There was the potential of a similar battle in heat two with Frank Parolin (Riviera Bikes) and Herman Olund (Herman winning the battle last year). Unfortunately Herman dropped out whilst miles ahead with a mechanical, I waved as I went by! Sad to see a great rider and geezer like this get taken out by gremlins.
I managed to get into the lead down the first straight then promptly shot off the track by the first corner not being able to see for the mist on my goggles. Herman whizzed by and I managed to hold onto second for a little while then Frenchman Simon Andre (Sunn) passed me where I should have pulled off a tear-off, Frank Parolin took a lovely inside line for the next pass, quality clean racing, whilst the battle to remove a tear-off had me flying up a bank and losing a further two places. From there on complacency and sore hands took over and I got passed by fellow Brit Martin Astley (Sunn) on a climb whilst napping, I think I shouted some words of encouragement at him, dunno if he heard them but they must have worked as he managed to pass another guy on the next climb, doing good for a flat pedaller.
Girls qualifying race was won in fine fashion by Hanna Oletra riding for Dream Ride Holidays. Hannah won last year and is the firm favourite for Saturday’s finals.
Race day and the nerves never seem to go away do they?? I was pleased to see Remy Abalson line up behind me! Luckily he didn’t get by for a few minutes. Some carnage in the middle of the field pushed me out wide over a few large drops to flat. A solid if unspectacular start set the tone for the rest of the run and I came home tenth. Frank Parolin took the win but man of the match was Herman Olund who came from row D to 5th. Top Brit went to Alex Stock in 6th.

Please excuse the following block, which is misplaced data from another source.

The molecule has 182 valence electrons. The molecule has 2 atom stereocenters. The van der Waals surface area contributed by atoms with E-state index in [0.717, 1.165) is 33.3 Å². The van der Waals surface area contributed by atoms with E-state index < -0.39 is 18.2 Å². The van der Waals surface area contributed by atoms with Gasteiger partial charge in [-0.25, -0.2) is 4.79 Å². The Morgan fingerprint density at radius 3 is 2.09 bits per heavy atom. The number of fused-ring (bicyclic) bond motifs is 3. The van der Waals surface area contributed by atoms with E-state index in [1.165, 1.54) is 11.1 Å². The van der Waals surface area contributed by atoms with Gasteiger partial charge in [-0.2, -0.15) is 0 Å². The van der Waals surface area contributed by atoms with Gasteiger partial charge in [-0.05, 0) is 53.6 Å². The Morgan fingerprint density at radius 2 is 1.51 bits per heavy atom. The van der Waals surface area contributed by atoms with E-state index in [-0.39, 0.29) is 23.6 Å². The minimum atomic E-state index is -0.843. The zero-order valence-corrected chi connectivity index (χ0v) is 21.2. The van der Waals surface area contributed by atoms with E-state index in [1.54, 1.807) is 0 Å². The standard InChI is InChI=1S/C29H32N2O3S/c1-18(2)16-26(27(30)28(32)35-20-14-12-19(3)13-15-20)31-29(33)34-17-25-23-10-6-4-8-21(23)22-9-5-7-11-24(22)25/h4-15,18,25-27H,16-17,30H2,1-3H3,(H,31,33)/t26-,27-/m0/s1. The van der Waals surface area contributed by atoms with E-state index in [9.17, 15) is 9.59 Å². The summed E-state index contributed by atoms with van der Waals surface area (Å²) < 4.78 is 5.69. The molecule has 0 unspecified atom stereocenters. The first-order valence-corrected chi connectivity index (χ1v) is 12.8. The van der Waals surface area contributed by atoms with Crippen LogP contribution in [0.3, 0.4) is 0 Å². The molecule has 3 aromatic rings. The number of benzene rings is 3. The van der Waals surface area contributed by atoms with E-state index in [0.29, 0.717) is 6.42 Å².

Heat two came around unusually fast, a broken wheel keeping me amused in-between. No carnage at the start this time and I got myself into a strong 4th and was looking forward to trying (!) to follow Robin Wallner. Disaster struck almost immediately and a rear flat sent me spinning off on a corner, landing heavily, fracturing and dislocating my right thumb. DNF, gutted. I was super stoked to be running where I was and still feeling fit to fight in this very competitive field.
The 2nd race was won again by Frank Parolin with Robin Wallner 2nd and Remy Absalson 3rd. Herman again putting in a huge performance to come 6th whilst running a front flat for a short while. Top Brit, Alex Stock in 5th.
Hanna Oletra won the girl’s race for the second year on the trot. After walking back up to the start I got to watch her take the holeshot and lead out all the way to the finish. A dominant and well deserved victory. British rider Catherine Campbell rounded out the top five.
The track here is a fine example of what we should be doing in the UK for Enduro racing. Enduro needs to be physical and yes, I know we don’t have a hill big enough to do a race of this kind (unless they let me loose on Ben Nevis with a spade!) but seriously, the courses need to be way more technical. Trail centres are great places to ride with your buddies but they do nothing to elevate what should be a serious format of racing. I know Steve Parr and his crew are working super hard on a dedicated series for next year and from talking to him he’s defiantly got the right idea. Go Party Parr!!!
Big shout outs go to my Father for the superb company and (I’m sure you’d agree?) the cracking photos. Race organizers and resort management for the best race of the year. Leisure Lakes, Santa Cruz, Mojo and Syncros for by far and away the best bike on the hill and last but not least; for the excellent care I received under the care of orthopaedic surgeon Oliver Timmle and staff of Ostersund Hospital.
Laterz, peace, I’m out. Quite literally!
1) Frank Parolin (France)
2) Robin Wallner (Sweden)
3) Simon Andre (France)
4) Remy Absalon (France)
5) Alex Stock (Great Britain)
1) Hanna Oletra (Sweden)
2) Jenny Ottonson (Sweden)
3) Kristin Signemark (Sweden)
4) Mathilda Heimer (Sweden)
5) Catherine Campbell (Great Britian)
For full results go to: